bulwark vs wall what difference

what is difference between bulwark and wall

English

Etymology

From Middle English bulwerk, from Middle Dutch bolwerk, bolwerc and Middle Low German bolwerk, equivalent to bole (tree trunk) +‎ work. Cognate with German Bollwerk, Danish bolværk, Swedish bålverk, Dutch bolwerk. Doublet of boulevard (from French boulevard, from Dutch); cognate with Portuguese and Spanish baluarte and Italian baluardo.

Pronunciation

  • (UK) IPA(key): /ˈbʊl.wək/
  • (US) enPR: bo͝ol’wərk, bo͝ol’wôrk, IPA(key): /ˈbʊl.wɝk/, /ˈbʊl.wɔɹk/

Noun

bulwark (plural bulwarks)

  1. A defensive wall or rampart.
  2. A defense or safeguard.
    • The royal navy of England hath ever been its greatest defence, [] the floating bulwark of the island.
  3. A breakwater.
  4. (nautical) The planking or plating along the sides of a nautical vessel above her gunwale that reduces the likelihood of seas washing over the gunwales and people being washed overboard.
  5. (figuratively) Any means of defence or security.

Translations

Verb

bulwark (third-person singular simple present bulwarks, present participle bulwarking, simple past and past participle bulwarked)

  1. (transitive) To fortify something with a wall or rampart.
  2. (transitive) To provide protection of defense for something.


English

Pronunciation

  • (Received Pronunciation) IPA(key): /wɔːl/
  • (General American) IPA(key): /wɔl/
  • (cotcaught merger) IPA(key): /wɑl/
  • Rhymes: -ɔːl

Etymology 1

From Middle English wal, from Old English weall (wall, dike, earthwork, rampart, dam, rocky shore, cliff), from Proto-Germanic *wallaz, *wallą (wall, rampart, entrenchment), from Latin vallum (wall, rampart, entrenchment, palisade), from Proto-Indo-European *welH- (to turn, wind, roll). Perhaps conflated with waw (a wall within a house or dwelling, a room partition), from Middle English wawe, from Old English wāg, wāh (an interior wall, divider), see waw. Cognate with North Frisian wal (wall), Saterland Frisian Waal (wall, rampart, mound), Dutch wal (wall, rampart, embankment), German Wall (rampart, mound, embankment), Swedish vall (mound, wall, bank). More at wallow, walk.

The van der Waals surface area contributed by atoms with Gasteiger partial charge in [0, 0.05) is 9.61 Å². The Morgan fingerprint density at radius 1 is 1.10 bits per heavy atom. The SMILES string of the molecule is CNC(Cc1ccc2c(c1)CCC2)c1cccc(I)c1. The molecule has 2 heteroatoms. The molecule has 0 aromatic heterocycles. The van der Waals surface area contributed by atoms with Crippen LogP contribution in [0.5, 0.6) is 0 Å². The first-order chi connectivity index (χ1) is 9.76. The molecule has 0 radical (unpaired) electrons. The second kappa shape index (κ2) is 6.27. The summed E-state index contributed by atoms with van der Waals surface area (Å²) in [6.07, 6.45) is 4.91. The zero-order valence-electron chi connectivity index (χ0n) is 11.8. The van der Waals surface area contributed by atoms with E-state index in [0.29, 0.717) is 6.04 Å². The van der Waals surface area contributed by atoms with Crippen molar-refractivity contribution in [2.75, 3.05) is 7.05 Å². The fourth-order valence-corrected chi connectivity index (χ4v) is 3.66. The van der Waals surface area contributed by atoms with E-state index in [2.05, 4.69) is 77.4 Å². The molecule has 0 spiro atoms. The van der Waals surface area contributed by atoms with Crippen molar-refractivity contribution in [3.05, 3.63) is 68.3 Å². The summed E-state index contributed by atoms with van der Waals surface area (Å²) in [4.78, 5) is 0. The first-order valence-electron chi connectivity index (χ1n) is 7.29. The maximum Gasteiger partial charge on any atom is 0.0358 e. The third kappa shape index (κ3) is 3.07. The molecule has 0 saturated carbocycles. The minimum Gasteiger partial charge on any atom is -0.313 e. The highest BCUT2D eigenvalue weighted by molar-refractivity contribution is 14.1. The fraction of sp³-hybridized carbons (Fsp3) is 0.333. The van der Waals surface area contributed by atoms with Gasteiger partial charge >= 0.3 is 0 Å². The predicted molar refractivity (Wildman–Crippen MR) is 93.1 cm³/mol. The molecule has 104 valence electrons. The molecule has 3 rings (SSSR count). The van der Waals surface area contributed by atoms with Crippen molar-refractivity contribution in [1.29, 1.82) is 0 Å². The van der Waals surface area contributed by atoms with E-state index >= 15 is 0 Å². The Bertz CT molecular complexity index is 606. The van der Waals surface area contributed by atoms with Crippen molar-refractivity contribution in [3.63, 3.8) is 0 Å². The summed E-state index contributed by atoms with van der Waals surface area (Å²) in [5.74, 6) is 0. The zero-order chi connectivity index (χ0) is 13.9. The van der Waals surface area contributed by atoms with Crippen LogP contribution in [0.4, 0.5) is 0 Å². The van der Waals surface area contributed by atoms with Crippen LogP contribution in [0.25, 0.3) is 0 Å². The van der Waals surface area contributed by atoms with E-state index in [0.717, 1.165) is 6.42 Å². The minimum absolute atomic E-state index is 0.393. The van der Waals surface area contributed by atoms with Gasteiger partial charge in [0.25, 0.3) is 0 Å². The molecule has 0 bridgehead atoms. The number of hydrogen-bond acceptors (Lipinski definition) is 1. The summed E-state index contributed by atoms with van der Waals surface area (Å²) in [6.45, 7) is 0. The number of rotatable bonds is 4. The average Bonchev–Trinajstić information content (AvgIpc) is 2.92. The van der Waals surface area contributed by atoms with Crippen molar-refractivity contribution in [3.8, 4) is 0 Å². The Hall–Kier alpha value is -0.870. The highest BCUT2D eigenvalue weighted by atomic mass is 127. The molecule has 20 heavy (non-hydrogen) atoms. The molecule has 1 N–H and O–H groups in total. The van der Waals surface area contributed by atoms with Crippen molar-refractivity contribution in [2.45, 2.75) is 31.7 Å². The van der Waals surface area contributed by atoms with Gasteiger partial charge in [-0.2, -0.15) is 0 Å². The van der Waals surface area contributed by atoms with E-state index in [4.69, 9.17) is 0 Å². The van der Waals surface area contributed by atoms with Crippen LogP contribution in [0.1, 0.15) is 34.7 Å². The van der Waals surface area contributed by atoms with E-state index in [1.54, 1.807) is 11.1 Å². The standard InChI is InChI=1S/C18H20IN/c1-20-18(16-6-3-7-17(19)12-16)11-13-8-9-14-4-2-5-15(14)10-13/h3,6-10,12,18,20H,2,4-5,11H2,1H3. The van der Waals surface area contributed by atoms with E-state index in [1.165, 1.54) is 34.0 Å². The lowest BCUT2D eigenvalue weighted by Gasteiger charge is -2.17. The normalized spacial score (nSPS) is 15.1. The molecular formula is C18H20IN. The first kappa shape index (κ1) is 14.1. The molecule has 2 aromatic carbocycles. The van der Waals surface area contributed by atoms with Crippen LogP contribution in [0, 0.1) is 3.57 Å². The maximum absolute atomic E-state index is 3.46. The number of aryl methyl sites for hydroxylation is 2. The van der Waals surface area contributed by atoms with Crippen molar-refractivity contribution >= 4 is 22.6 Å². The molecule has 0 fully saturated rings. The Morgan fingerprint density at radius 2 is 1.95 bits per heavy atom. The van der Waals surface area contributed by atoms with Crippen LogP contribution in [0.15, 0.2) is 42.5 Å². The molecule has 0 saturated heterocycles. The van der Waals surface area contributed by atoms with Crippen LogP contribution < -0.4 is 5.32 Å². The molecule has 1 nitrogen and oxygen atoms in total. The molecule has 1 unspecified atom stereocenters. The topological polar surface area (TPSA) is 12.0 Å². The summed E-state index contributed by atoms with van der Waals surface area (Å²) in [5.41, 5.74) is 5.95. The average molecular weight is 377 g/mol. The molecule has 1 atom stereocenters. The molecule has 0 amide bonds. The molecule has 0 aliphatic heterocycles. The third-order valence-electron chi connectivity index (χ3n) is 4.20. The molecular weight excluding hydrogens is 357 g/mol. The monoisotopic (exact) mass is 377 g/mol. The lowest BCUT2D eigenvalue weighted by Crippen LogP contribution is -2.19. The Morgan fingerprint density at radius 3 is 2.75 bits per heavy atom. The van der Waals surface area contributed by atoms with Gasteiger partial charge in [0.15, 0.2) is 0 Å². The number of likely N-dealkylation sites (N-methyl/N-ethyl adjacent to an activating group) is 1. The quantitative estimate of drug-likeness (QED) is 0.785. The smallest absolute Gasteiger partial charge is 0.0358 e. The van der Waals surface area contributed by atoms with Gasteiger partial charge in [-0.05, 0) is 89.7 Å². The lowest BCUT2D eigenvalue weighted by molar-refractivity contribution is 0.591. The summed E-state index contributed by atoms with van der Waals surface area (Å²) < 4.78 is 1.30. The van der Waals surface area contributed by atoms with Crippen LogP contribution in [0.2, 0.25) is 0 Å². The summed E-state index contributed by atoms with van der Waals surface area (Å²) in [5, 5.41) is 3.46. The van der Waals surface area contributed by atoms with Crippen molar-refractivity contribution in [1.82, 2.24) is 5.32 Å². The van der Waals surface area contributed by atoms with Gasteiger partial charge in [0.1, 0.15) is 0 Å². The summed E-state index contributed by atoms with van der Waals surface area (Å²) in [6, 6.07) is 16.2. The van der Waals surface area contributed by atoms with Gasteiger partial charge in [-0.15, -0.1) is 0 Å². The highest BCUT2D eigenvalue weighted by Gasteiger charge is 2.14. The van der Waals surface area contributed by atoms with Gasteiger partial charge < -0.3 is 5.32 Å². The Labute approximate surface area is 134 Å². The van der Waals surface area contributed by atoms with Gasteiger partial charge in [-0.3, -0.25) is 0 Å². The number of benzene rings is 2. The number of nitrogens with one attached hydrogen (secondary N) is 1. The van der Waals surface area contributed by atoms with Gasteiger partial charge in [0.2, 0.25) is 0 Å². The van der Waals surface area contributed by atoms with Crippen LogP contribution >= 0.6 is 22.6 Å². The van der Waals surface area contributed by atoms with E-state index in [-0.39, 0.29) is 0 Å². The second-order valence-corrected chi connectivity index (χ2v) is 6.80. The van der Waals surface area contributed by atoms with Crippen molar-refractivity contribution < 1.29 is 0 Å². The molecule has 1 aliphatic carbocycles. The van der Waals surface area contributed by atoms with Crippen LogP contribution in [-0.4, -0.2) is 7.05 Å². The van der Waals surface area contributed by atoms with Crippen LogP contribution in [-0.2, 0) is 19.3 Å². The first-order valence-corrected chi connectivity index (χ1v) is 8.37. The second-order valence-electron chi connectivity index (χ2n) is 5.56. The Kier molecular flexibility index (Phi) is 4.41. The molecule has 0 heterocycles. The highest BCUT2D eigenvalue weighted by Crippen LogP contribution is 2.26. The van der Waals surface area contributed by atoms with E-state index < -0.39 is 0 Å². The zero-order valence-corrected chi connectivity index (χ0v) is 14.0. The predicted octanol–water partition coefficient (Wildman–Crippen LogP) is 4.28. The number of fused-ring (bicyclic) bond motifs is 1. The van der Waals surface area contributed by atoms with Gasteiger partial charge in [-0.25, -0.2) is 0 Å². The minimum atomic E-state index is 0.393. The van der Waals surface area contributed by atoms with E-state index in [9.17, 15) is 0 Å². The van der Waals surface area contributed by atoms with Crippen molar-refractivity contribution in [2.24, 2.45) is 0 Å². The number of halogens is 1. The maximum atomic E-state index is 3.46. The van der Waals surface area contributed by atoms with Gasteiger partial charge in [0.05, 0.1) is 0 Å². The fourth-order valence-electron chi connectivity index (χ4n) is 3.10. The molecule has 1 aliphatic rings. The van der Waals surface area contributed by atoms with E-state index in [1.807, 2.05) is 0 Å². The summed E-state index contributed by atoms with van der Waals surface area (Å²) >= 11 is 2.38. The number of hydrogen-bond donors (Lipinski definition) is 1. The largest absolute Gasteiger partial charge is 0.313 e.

Noun

wall (plural walls)

  1. A rampart of earth, stones etc. built up for defensive purposes.
  2. A structure built for defense surrounding a city, castle etc.
  3. Each of the substantial structures acting either as the exterior of or divisions within a structure.
  4. A point of desperation.
  5. A point of defeat or extinction.
  6. An impediment to free movement.
  7. A type of butterfly (Lasiommata megera).
  8. (often in combination) A barrier.
  9. A barrier to vision.
  10. Something with the apparent solidity and dimensions of a building wall.
  11. (anatomy, zoology, botany) A divisive or containing structure in an organ or cavity.
  12. (auction) A fictional bidder used to increase the price at an auction.
    Synonym: chandelier
  13. (US, slang, medicine) A doctor who tries to admit as few patients as possible.
    Antonym: sieve
  14. (soccer) A line of defenders set up between an opposing free-kick taker and the goal.
  15. (roller derby) Two or more blockers skating together so as to impede the opposing team.
    • 2013, Ellen Parnavelas, The Roller Derby Athlete (page 48)